Train vs Plane vs Bus – A Long-Distance Travel Cost and Time Comparison

Train vs Plane vs BusOne of my good friends is a train enthusiast.

When I was lamenting the cost of airfare for my recent trip to New York City for the BlogHer conference, my friend said (as he has said so many times before), “You should have taken the train!”

Ten years ago, I probably would have ignored his suggestion. But ten years ago, making regular flights from one part of the country to another was still a fairly cheap proposition, not even including the modern add-ons like checked baggage fees, booking fees, and seat selection fees to further increase the price of flying. Flying will probably always be the fastest way to travel, but it is starting to become expensive enough to warrant looking into other, slower, modes of travel.

To determine what kind of travel is going to be the best choice for price, time, and safety, I decided to look at a trip between Indianapolis (my home airport) and Denver, where #FinCon12 was held. I planned the hypothetical trip for the first week in December, giving me nine weeks’ lead-time (and avoiding the Thanksgiving travel glut). Here is what I discovered:

Air Travel Costs and Time

According to both Kayak.com and Southwest.com (my preferred airline), a single adult could fly from Indianapolis to Denver and back for the week of Monday, December 3 through Monday, December 10 for $230. This is a pretty good deal.

If you were to fly Southwest, the $230 would cover your flight and your first two checked bags. All you would need to shell out for is adult beverages on board, if you were so inclined. If, however, you were to take Frontier or United, which were the first two airlines offered on Kayak, you would have to pay for your checked luggage: $20 each for the first two bags on Frontier, bringing your total to $310 round trip, and $25 for the first bag and $35 for the second on United, making your trip a painful $350 total.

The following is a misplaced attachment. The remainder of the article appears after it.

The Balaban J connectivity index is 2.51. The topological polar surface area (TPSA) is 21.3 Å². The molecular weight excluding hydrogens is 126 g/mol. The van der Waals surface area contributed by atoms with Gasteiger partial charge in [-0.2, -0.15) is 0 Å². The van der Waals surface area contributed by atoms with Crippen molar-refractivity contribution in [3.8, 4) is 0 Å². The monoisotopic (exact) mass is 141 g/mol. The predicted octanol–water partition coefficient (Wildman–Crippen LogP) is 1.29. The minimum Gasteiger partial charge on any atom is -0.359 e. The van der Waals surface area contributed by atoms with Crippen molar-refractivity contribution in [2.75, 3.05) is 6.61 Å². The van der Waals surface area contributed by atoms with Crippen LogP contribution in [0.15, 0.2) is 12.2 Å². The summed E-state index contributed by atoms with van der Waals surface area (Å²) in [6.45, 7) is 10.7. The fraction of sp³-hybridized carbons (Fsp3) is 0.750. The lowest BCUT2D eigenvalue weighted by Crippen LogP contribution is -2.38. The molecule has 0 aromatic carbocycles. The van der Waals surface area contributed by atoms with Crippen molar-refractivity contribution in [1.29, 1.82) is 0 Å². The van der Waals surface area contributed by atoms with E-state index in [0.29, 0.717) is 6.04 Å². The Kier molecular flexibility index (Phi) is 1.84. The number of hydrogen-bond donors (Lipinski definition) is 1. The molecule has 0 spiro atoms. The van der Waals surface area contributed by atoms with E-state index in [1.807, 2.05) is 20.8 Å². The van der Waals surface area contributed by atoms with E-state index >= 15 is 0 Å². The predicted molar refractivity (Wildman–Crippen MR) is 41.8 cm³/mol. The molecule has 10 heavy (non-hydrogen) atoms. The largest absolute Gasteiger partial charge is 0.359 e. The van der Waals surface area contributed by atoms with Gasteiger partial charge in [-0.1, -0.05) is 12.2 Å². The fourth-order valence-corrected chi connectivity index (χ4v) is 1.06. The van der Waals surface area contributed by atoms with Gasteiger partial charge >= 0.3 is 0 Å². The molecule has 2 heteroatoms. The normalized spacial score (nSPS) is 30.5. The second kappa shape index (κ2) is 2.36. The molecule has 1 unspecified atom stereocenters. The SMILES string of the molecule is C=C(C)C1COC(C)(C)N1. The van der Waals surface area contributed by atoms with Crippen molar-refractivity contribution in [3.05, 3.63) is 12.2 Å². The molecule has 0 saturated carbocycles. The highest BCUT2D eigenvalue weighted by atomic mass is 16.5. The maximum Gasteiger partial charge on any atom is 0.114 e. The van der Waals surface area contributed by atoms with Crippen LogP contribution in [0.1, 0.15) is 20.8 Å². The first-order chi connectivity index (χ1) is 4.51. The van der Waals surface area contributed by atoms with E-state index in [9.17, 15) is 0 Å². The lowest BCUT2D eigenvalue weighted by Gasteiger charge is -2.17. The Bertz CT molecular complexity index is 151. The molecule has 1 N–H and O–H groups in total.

The good news is that all three of these airlines offer plenty of non-stop flights at this price point for this trip, meaning your total time in the air is about three hours. However, that does not include the time you need to allow for check in and airport security—an additional 90 minutes. Assuming you get a ride to the airport and do not have to park, then your travel time for this trip will be 4 ½ hours total.

As for safety, the good news keeps coming. Despite the nerves we all may feel in flying, it remains one of the safest means of travel. When comparing deaths per billion kilometers, there are 0.05 deaths through air travel compared to 3.1 in automobiles.

Rail Travel (Amtrak) Costs and Time

A single adult riding Amtrak from Indianapolis to Denver can travel in old school style for anywhere between $294 and $402. On the surface, it would appear that flying is the better deal.

However, Amtrak offers a 10% discount for AAA members, making the price a more competitive $264.60 to $361.80. Add in the fact that your first two checked bags ride free, and it makes the price even more reasonable. While meals and beverages are not complimentary on trains, you are permitted to bring your own food and drink on board and further save money that way. There are also really good dining options on board if you choose to splurge.

The timing of a rail journey is the real stumbling block. The cheapest fare available (which also happened to be the shortest time in transit) will take from Monday morning at 6:00 am until Tuesday morning at 7:15 am—a total of 25 hours and 15 minutes. The return trip is even longer at 28 hours and 40 minutes. This is even harder to swallow when you remember that the inexpensive fare is only paying for a reserved coach seat, which, while it may be more comfortable than the average airline seat, is still not the place you’d really like to be sleeping.

Safety-wise, train travel is a safe way to go, with only 0.6 deaths per billion kilometers. It’s statistically an extremely small risk, although it is still slightly higher than air travel.